To further confirm the function of net1 in dorsal axis formation, we generated net1 mutants using Cas9/gRNA system targeting exon 2, which encodes a unique amino acid sequence upstream of the DH domain75. We obtained two deletion mutants named net1Δ20 (20 bp deletion with 1 bp insertion) and net1Δ53 (53 bp deletion) (Supplementary information, Figure S13A). Both of these two net1 mutations led to a shift of the open-reading frame with a premature stop codon. The results of in situ hybridization experiments with net1 probe and western blot analyses using an anti-Net1 antibody showed that the expression of net1 transcript and protein was totally abolished in net1Δ20 and net1Δ53 homozygous embryos (Supplementary information, Figure S13B and S13C), suggesting that these two mutants are null alleles of the net1 gene. At first glance, net1Δ20 and net1Δ53 homozygotes showed no obvious morphological defects compared with wild-type control (Supplementary information, Figure S13D). Further analyses revealed that the dorsal marker genes were normally expressed at early stages during embryo development (Supplementary information, Figure S13E). Thus, unlike the severe dorsal developmental defects observed in net1 morphants, no obvious phenotypes are found in net1 mutants.
The phenotypic differences between mutants and morphants may be due to the activation of a compensatory network in mutants76,77. Actually, net1 MO1 or siRNA1 injection caused dorsal fate defects in wild-type embryos, but did not influence the dorsal development of mutants (Supplementary information, Figure S13F and S13G), indicating the specificity of the MOs and siRNAs used to knock-down zebrafish net1 in our study and the insensitiveness of the net1 mutants to net1 MOs and siRNAs. To identify the molecules with a compensatory role in net1 mutants, we performed RNA sequencing analyses in wild-type embryos, net1 morphants and net1Δ53 homozygotes at sphere stage. We identified a set of genes encoding GEFs, GTPases, and GTPase effectors that were upregulated in net1Δ53 mutants but not in wild-type embryos and net1 morphants (Figure 7G). Quantitative real-time PCR experiments using a number of primers listed in Supplementary information, Data S1, further confirmed the specific activation of most of these genes in net1Δ53 mutants (Figure 7H). Furthermore, net1Δ53 mutants treated with compactin or injected with dnpak1 mRNA exhibited clearly decreased expression of dorsal markers, suggesting that the upregulation of these GTPase-mediated signal transduction-related genes in net1 mutants compensates for the loss of net1 (Supplementary information, Figure S13H and S13I). In addition, these results provide valuable evidence from another perspective to support the important function of Net1 and its GEF activity in activating Wnt/β-catenin signaling during dorsal development.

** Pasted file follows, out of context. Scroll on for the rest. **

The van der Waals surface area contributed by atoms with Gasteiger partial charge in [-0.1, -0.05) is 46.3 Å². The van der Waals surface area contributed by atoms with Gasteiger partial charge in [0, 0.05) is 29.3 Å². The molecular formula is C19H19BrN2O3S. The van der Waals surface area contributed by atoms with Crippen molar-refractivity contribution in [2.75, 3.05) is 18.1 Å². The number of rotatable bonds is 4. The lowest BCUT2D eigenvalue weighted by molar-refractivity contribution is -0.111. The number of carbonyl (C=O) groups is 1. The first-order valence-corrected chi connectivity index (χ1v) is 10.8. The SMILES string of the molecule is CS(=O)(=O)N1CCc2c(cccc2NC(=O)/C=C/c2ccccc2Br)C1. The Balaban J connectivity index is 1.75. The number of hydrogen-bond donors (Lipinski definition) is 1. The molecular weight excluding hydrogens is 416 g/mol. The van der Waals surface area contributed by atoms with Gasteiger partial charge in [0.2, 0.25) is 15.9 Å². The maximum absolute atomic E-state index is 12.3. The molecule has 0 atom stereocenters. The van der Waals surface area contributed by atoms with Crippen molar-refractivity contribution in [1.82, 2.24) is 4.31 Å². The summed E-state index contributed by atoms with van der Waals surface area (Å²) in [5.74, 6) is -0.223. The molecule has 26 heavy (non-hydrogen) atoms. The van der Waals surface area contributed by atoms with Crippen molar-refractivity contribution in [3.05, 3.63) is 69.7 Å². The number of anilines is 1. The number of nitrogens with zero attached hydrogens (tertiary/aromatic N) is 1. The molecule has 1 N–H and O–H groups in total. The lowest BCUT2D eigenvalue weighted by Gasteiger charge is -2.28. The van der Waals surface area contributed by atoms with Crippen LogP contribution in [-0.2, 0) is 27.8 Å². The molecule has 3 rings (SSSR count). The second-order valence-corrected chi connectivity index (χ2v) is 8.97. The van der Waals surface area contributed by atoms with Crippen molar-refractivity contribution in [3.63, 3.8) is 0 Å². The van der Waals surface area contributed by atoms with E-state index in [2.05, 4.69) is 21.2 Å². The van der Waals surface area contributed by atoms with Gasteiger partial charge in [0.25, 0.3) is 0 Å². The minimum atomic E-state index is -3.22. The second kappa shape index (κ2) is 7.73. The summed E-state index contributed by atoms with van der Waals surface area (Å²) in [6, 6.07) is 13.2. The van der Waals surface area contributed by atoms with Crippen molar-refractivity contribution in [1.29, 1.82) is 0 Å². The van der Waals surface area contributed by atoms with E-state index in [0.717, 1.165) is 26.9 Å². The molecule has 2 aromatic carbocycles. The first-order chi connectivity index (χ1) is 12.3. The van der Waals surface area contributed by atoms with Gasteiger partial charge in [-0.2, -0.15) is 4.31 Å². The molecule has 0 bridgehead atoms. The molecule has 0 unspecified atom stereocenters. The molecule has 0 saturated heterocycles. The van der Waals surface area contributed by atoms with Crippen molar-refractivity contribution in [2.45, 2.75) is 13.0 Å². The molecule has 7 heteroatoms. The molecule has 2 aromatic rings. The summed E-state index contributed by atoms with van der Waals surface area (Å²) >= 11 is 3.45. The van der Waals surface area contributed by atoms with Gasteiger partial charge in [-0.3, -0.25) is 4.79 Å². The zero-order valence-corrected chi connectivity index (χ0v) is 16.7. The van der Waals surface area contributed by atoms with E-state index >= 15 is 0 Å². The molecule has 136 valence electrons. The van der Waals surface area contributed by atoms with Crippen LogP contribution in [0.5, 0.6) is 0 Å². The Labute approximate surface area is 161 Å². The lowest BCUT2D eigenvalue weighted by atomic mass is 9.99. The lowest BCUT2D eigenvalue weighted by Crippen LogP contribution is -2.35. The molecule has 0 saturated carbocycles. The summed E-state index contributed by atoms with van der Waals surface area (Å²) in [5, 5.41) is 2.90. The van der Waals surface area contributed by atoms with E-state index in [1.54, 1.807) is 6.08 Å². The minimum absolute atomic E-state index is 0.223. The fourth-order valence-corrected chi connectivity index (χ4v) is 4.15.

The neuroepithelial cell transforming gene net1 encodes a RhoA-specific GEF that regulates cell migration in different embryonic stages of various animal species38,39,40. In this study, we found that zebrafish net1 is prominently expressed in the dorsal side of the embryo after MBT. Loss-of-function and gain-of-function experiments in zebrafish embryos and mammalian cells revealed that Net1 acts as a zygotic factor to trigger dorsal regionalization. Mechanistically, Net1 disrupts PAK1 dimerization by activating an unknown GTPase, and subsequently promotes PAK1-mediated phosphorylation of β-catenin at S675 to fully activate Wnt/β-catenin signaling during the dorsal development of zebrafish embryos. To our knowledge, this is the first genetic evidence to demonstrate that Net1 contributes to dorsal axis formation by modulating maternal Wnt signaling.
Previous studies have shown that the expression of net1 is rapidly induced by TGF-β/Smad signaling in several human and mouse cell lines58,78. Our previous work also indicated that zebrafish net1 is a direct downstream target of Nodal/Smad2 signaling at the onset of gastrulation32. In current study, we found that Nodal signal activates the expression of net1 in the pre-dorsal organizer from sphere stage to shield stage. In the early zebrafish embryo, a dorsal to ventral gradient of Nodal activity is established79. As net1 exhibits highest expression level in the dorsal side but much weaker expression level in the lateral margin, we hypothesize that net1 is a high-threshold-activated gene in response to Nodal signaling. Interestingly, Nodal-deficient embryos exhibit a normal phosphorylation level of β-catenin S675. It is likely that some Nodal-suppressed genes might be upregulated to maintain β-catenin phosphorylation in Nodal-deficient embryos. In agreement with these findings, the dorsal axis still forms in embryos lacking Nodal signaling79,80,81,82.
Overexpression of net1 can rescue the dorsal fate defects in net1 morphants and result in markedly enlarged expression domains of dorsal marker genes in wild-type embryos. Furthermore, inactivation of zebrafish net1 by an alternative technique, siRNA-based gene silencing, induces similar dorsal fate defects to those observed in net1 morphants. In addition, knockdown of endogenous net1 expression by shRNAs in mammalian cells causes a significant decrease in Wnt/β-catenin signaling activity and target gene expression. Because these different knockdown strategies lead to similar effects in zebrafish embryos and mammalian cells, it is likely that any potential off-target effects in net1 knockdown experiments are minimal.